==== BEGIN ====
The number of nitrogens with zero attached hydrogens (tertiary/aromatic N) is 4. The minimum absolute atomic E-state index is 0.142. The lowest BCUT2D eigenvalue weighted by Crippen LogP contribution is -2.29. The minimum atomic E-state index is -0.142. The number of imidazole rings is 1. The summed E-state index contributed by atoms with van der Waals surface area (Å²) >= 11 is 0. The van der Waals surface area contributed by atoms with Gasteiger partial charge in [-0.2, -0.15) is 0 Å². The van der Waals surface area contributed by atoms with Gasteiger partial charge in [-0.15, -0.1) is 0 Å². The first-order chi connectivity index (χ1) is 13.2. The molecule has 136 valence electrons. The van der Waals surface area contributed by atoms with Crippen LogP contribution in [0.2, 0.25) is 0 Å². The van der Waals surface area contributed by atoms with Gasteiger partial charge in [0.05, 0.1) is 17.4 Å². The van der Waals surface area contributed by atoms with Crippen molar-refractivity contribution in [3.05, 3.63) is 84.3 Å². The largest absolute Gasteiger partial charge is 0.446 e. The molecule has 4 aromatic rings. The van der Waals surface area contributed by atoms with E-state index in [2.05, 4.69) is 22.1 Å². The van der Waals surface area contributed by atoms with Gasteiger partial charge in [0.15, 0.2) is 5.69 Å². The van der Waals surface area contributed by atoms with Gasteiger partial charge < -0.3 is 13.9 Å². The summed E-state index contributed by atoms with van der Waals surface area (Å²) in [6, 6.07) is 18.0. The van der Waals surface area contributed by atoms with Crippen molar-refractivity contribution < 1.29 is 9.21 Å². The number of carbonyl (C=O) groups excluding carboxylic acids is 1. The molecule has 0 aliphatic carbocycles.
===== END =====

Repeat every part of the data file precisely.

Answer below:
The number of nitrogens with zero attached hydrogens (tertiary/aromatic N) is 4. The minimum absolute atomic E-state index is 0.142. The lowest BCUT2D eigenvalue weighted by Crippen LogP contribution is -2.29. The minimum atomic E-state index is -0.142. The number of imidazole rings is 1. The summed E-state index contributed by atoms with van der Waals surface area (Å²) >= 11 is 0. The van der Waals surface area contributed by atoms with Gasteiger partial charge in [-0.2, -0.15) is 0 Å². The van der Waals surface area contributed by atoms with Gasteiger partial charge in [-0.15, -0.1) is 0 Å². The first-order chi connectivity index (χ1) is 13.2. The molecule has 136 valence electrons. The van der Waals surface area contributed by atoms with Crippen LogP contribution in [0.2, 0.25) is 0 Å². The van der Waals surface area contributed by atoms with Gasteiger partial charge in [0.05, 0.1) is 17.4 Å². The van der Waals surface area contributed by atoms with Crippen molar-refractivity contribution in [3.05, 3.63) is 84.3 Å². The largest absolute Gasteiger partial charge is 0.446 e. The molecule has 4 aromatic rings. The van der Waals surface area contributed by atoms with E-state index in [2.05, 4.69) is 22.1 Å². The van der Waals surface area contributed by atoms with Gasteiger partial charge in [0.15, 0.2) is 5.69 Å². The van der Waals surface area contributed by atoms with Gasteiger partial charge < -0.3 is 13.9 Å². The summed E-state index contributed by atoms with van der Waals surface area (Å²) in [6, 6.07) is 18.0. The van der Waals surface area contributed by atoms with Crippen molar-refractivity contribution < 1.29 is 9.21 Å². The number of carbonyl (C=O) groups excluding carboxylic acids is 1. The molecule has 0 aliphatic carbocycles.